It has been decades since the virtual reality was proposed in science fiction literature and the enabling technology has been there for a decade. Internet community at large is archiving the term virtual reality in the same basket with sentient artifical intelligence and nanotech. Big promises given first in science fiction and soon afterwards by technology oracles, the brightest minds aboard. Now technology professionals try to avoid the term as it is left with a stigma of fools dream.
Unlike many science fiction visions virtual reality has been proven to be a sound concept. Take any number of three dimensional online multiplayer games in the market and you have virtual reality in different scales and settings. In addition to games there are also promising virtual environments like Second Life and Virtual Hills & Laguna Beach.
Where are global shared virtual environments, integration to our existing infrastructure and the perfect immersion outlined in the literature? It all seems to boil down to business viability. Whether the original inventors of given technology are nonprofit or not the actual widespread use depends on business factors. Market is becoming ripe for virtual reality as more and more users have 3D-capable workstations and experience in operating in 3D-environments. A missing key for the business viability are still royalty free and practical standards. When good roalty free standards exist we are one step closer to the critical mass. When these standards are supported by reference implementations equal in quality to the modern games it is time to start investing to the VR-industry. Large market demand for immersive VR-equipment will in turn encourage the large device vendors to invent more innovative human interface solutions.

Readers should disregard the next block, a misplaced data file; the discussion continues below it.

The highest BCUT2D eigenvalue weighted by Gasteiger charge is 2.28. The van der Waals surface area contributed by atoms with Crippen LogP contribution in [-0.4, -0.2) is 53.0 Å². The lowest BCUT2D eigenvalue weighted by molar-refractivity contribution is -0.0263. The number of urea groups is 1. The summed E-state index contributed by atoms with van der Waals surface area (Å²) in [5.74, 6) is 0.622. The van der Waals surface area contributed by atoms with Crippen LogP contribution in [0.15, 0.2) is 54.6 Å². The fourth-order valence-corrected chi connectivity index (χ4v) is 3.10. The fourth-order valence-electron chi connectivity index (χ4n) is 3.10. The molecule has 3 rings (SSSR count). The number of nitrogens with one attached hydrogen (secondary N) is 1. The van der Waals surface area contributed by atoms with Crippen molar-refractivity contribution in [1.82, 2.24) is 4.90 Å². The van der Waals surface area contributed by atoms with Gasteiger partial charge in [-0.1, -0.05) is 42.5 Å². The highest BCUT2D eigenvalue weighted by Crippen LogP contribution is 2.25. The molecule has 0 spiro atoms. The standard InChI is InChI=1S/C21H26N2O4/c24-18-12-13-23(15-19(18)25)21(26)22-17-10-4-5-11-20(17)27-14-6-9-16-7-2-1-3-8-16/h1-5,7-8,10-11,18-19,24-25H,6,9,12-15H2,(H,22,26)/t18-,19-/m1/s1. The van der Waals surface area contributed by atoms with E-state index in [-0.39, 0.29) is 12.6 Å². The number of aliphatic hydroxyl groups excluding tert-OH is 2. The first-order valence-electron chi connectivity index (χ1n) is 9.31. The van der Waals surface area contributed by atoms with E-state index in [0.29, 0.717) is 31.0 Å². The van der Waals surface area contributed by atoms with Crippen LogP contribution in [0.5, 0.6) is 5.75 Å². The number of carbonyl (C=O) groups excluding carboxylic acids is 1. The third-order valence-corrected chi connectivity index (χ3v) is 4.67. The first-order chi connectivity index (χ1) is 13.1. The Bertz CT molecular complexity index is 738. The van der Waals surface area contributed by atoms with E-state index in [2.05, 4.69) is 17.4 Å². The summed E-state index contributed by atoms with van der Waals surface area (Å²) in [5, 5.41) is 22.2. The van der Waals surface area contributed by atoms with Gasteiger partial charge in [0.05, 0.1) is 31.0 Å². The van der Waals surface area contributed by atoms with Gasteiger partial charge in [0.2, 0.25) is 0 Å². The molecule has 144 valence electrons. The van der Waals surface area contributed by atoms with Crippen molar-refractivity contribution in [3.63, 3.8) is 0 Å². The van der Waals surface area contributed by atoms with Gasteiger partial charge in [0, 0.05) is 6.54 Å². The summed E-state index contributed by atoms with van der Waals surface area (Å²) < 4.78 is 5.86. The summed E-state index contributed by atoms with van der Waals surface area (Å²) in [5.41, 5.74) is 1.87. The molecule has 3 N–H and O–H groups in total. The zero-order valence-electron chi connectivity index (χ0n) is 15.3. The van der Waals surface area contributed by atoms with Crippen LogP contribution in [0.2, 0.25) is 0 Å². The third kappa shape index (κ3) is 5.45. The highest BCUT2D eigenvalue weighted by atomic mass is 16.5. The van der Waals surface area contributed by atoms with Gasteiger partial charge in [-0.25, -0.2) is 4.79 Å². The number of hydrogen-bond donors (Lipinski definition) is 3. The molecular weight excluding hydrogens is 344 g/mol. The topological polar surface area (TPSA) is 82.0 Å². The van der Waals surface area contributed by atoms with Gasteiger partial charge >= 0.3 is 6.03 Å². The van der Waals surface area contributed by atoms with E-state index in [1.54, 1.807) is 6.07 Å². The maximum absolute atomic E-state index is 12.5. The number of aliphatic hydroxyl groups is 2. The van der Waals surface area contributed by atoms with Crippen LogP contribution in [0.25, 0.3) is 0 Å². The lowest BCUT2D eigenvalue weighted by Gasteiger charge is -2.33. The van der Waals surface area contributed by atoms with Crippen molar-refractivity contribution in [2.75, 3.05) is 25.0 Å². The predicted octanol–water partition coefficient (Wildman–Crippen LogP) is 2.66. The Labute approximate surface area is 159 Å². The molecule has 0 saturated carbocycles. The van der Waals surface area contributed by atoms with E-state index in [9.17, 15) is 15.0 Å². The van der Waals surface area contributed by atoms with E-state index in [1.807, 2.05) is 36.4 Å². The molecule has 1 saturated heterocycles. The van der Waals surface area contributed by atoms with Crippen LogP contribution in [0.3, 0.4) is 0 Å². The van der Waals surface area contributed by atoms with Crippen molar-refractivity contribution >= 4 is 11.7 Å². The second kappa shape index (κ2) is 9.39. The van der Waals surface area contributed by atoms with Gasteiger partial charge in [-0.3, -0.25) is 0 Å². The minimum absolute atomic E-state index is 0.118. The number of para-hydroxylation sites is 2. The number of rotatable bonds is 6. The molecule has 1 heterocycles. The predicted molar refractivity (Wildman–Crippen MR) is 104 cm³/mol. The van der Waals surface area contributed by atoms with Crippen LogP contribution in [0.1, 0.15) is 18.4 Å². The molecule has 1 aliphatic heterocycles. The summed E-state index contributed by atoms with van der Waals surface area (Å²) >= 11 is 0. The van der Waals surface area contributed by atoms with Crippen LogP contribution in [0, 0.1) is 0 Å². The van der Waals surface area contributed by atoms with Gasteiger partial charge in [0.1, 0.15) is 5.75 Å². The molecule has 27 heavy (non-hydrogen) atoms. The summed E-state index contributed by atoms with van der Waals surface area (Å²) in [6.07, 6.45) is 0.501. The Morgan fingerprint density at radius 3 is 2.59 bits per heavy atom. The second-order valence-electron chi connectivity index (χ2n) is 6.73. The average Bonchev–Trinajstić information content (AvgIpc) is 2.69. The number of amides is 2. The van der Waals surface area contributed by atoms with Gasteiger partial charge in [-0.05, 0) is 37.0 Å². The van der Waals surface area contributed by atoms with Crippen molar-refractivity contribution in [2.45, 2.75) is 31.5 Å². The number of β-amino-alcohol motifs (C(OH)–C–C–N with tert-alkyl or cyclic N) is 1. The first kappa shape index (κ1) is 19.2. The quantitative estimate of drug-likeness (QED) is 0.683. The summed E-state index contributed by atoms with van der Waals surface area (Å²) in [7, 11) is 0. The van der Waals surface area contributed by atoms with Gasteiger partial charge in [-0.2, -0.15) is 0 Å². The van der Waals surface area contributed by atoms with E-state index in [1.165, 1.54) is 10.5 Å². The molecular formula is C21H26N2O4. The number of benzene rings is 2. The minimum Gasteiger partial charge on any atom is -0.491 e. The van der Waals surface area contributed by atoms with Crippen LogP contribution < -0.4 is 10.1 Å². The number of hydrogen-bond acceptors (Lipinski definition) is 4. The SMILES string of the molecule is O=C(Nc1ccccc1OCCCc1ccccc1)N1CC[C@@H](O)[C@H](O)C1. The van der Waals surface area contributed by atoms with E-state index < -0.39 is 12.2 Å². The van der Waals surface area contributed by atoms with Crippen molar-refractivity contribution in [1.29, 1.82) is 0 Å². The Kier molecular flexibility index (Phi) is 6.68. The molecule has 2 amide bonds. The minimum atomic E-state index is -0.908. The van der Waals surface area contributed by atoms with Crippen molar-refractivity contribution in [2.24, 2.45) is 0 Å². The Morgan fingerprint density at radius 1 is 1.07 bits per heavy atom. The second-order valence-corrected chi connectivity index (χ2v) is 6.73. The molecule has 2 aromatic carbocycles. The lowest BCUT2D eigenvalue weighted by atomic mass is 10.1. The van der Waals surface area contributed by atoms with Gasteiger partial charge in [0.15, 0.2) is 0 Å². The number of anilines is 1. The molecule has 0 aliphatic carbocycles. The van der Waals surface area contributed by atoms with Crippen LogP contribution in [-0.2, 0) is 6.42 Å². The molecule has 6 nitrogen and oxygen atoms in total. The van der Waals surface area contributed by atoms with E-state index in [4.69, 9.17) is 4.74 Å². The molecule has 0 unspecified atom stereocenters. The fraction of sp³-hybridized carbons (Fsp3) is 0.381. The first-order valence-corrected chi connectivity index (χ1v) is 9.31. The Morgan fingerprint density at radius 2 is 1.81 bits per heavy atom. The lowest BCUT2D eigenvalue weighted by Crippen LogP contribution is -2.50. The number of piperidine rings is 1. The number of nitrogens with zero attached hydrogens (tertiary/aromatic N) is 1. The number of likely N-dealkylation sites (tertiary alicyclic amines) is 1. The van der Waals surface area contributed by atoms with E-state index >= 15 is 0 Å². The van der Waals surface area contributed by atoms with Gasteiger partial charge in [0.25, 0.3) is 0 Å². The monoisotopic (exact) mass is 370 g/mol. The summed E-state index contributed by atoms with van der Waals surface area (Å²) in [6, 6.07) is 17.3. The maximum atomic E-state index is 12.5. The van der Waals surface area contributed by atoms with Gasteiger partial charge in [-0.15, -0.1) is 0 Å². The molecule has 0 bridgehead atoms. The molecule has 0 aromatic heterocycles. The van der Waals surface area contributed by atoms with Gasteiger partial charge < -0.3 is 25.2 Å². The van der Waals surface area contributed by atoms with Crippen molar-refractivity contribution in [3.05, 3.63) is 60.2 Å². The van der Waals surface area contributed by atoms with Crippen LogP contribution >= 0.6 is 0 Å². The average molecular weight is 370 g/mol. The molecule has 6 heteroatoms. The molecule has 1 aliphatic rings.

Virtual reality on Wikipedia
Web3D Consortium (X3D and VRML)
Virtual reality examples:
Virtual Hills and Laguna Beach